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Modified Early Warning Score: Does It Warn Enough

Saumy Johnson1* and Anitha Shenoy2

1Department of Respiratory Therapy Sciences, Inaya Medical College, Riyadh, Saudi Arabia

2Department of Anaesthesiology, KMC, Manipal, India

*Corresponding Author:
Saumy Johnson
Assistant Professor and Vice Chair
Department of Respiratory Therapy Sciences
Inaya Medical College
Riyadh, Saudi Arabia
Tel: +966556387268
E-mail: [email protected]

Received Date: May 26, 2017; Accepted Date: June 10, 2017; Published Date: June 19, 2017

Citation: Johnson S, Shenoy A (2017) Modified Early Warning Score: Does It Warn Enough. J Clin Med Ther 2:14.

 
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Abstract

Cardiac arrest occurs when there is a worsening of respiratory, cardiac, and/ or cerebral function without appropriate response to abnormal physiological parameters. Early warning score tool have been evolved scientifically and it is a very important tool to determine the changes in the condition of the patient early so that it can be corrected at an earlier stage. Currently MEWS is being practiced by many hospitals across the globe. As per the current literature review MEWS could be used widely and can detect catastrophic medical events such as cardiac arrest quite earlier than it actually happens.

Keywords

Cardiac arrest; Catastrophic; Physiological parameters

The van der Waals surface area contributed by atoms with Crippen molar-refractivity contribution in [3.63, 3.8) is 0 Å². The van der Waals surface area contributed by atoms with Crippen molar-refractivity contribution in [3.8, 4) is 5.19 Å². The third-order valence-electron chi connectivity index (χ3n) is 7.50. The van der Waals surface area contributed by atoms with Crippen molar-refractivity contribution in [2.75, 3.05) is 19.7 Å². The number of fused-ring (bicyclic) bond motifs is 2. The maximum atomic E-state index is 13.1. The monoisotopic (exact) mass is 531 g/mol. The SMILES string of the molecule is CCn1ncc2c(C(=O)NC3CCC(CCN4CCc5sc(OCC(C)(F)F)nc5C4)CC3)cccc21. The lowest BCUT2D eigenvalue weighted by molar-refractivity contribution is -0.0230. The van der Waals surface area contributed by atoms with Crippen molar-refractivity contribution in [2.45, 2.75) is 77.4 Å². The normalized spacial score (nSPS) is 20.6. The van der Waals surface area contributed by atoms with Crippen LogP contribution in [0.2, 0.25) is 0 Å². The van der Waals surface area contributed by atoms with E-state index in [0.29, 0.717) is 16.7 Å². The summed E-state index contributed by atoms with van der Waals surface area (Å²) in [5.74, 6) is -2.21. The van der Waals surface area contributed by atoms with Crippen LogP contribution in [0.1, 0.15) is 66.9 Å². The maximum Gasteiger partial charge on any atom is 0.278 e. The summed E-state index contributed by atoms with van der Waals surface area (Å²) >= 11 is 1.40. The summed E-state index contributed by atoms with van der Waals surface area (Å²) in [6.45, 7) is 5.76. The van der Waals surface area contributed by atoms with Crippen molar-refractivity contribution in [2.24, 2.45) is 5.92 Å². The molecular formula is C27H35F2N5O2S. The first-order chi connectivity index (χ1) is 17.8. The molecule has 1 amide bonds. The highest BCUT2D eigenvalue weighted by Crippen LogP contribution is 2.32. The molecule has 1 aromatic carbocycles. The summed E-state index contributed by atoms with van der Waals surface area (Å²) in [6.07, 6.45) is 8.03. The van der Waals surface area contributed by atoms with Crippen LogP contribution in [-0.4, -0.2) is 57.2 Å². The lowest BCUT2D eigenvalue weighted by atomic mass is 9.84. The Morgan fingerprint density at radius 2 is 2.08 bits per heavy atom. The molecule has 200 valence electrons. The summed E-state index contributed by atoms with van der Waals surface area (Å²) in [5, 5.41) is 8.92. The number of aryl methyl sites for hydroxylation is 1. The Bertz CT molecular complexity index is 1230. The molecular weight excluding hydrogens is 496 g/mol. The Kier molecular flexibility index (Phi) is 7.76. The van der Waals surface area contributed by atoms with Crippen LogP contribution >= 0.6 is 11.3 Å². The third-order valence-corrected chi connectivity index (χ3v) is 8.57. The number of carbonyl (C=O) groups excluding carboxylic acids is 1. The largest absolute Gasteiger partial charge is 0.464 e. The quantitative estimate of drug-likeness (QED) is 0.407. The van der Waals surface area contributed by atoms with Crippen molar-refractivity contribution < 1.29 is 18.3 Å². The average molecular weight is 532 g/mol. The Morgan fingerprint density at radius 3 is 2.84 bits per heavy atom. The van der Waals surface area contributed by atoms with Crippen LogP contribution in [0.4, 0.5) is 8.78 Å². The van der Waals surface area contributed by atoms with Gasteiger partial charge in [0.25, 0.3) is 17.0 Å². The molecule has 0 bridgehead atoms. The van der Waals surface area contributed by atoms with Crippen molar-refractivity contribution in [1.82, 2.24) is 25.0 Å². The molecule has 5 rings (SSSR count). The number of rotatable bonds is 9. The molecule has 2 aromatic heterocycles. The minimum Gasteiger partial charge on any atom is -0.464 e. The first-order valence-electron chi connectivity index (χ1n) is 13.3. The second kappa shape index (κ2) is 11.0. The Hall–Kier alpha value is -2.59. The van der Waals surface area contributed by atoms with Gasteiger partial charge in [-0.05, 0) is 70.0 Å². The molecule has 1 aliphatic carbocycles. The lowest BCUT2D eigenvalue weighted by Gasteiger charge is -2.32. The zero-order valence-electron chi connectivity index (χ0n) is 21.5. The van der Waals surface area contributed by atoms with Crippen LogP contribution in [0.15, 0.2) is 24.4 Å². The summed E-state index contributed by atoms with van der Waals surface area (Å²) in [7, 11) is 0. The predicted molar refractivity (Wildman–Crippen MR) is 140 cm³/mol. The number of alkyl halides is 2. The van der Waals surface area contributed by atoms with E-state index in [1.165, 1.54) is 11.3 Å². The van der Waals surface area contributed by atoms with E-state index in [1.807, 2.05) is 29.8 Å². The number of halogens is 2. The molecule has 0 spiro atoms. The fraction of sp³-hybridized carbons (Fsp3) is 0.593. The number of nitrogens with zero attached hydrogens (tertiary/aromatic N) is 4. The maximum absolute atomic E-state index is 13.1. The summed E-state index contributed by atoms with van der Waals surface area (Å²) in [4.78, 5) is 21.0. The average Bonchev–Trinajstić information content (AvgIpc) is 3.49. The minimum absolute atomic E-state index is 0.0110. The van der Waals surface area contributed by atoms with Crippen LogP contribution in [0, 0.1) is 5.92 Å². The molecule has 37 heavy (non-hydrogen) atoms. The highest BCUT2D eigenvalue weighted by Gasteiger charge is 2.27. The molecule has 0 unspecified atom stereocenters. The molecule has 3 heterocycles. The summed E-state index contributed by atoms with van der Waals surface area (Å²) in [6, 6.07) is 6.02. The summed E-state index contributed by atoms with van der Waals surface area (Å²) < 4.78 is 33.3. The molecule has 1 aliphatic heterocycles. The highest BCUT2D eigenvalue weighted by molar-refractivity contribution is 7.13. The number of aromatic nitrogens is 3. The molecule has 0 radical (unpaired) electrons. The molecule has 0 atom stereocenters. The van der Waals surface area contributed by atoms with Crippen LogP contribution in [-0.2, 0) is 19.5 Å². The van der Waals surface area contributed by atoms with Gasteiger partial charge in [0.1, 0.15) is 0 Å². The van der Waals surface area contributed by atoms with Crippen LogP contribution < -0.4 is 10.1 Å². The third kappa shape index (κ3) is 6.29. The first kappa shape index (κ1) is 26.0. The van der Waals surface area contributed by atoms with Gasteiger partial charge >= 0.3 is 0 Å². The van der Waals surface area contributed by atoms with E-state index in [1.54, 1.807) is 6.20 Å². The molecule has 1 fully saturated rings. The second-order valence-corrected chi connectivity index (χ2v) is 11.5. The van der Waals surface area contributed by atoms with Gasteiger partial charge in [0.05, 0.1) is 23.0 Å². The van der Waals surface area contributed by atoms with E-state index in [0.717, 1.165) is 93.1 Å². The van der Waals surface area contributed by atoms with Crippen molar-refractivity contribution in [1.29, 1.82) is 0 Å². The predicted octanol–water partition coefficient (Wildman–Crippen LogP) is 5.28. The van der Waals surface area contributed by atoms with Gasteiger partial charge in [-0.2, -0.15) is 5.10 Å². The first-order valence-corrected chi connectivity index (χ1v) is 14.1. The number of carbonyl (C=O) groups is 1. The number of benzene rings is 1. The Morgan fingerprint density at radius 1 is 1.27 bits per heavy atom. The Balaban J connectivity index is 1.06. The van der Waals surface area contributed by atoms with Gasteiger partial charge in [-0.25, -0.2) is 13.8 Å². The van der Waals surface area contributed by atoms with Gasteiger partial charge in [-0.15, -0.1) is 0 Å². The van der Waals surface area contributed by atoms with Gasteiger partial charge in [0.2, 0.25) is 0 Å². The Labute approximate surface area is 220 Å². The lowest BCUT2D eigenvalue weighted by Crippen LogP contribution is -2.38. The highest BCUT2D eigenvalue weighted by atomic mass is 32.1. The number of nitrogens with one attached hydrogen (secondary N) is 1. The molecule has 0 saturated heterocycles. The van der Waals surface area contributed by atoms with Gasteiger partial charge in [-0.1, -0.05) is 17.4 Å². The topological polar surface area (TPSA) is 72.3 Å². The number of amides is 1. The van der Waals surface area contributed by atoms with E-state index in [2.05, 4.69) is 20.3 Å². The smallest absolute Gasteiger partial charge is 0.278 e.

Introduction

Cardiac arrest occurs when there is a worsening of respiratory, cardiac, and/or cerebral function without appropriate response to abnormal physiological parameters. The patient flow is much more than the past in multispecialty hospitals. Each patient admitted in the hospital usually has an observational chart wherein the vital signs of the patient are entered. The scan through this observational chart can actually give an insight to the doctor or the nursing staff about the condition about the patient. In a very busy clinical area, it may happen that these parameters in the vital signs chart go unnoticed by the clinician. An aggregate value or score may give better information than a single vital signs parameter itself. Early warning score is one of that kind which could be diligently used in patients with rapid clinical deteriorations one that happens in cardiac arrest. Return of spontaneous circulation alone is not an indicator of successful resuscitation. Cardiopulmonary resuscitation can only be completely successful if the patient returns to his normal life and has an acceptable quality of life [1].

There are signs and symptoms that follow a critical ailment that warns an awaiting physiological instability. Early warning scores are used to quantify the physiological signs and are profound. Emergency management is required to normalize the physiological parameters and rapid admission to critical care area is done. Monitoring of physiological values in the general ward by early warning score increases the chance of recognizing patients who are not stable and the severely ill. Earlier recognition and treatment will revert the worsening of physiological parameters and enable judicious transfer to the intensive care unit for additional and more intensive support [2].

Early Warning Score

Early warning score tool have been evolved scientifically and it is a very important tool to determine the changes in the condition of the patient early so that it can be corrected at an earlier stage. The parameters used in the scoring system are pulse rate, blood pressure, urine output, AVPU score, and respiratory rate [3]. The final score is obtained by adding up each of the individual scores. Action plan for the score is provided to the staff as given in Tables 1 and 2.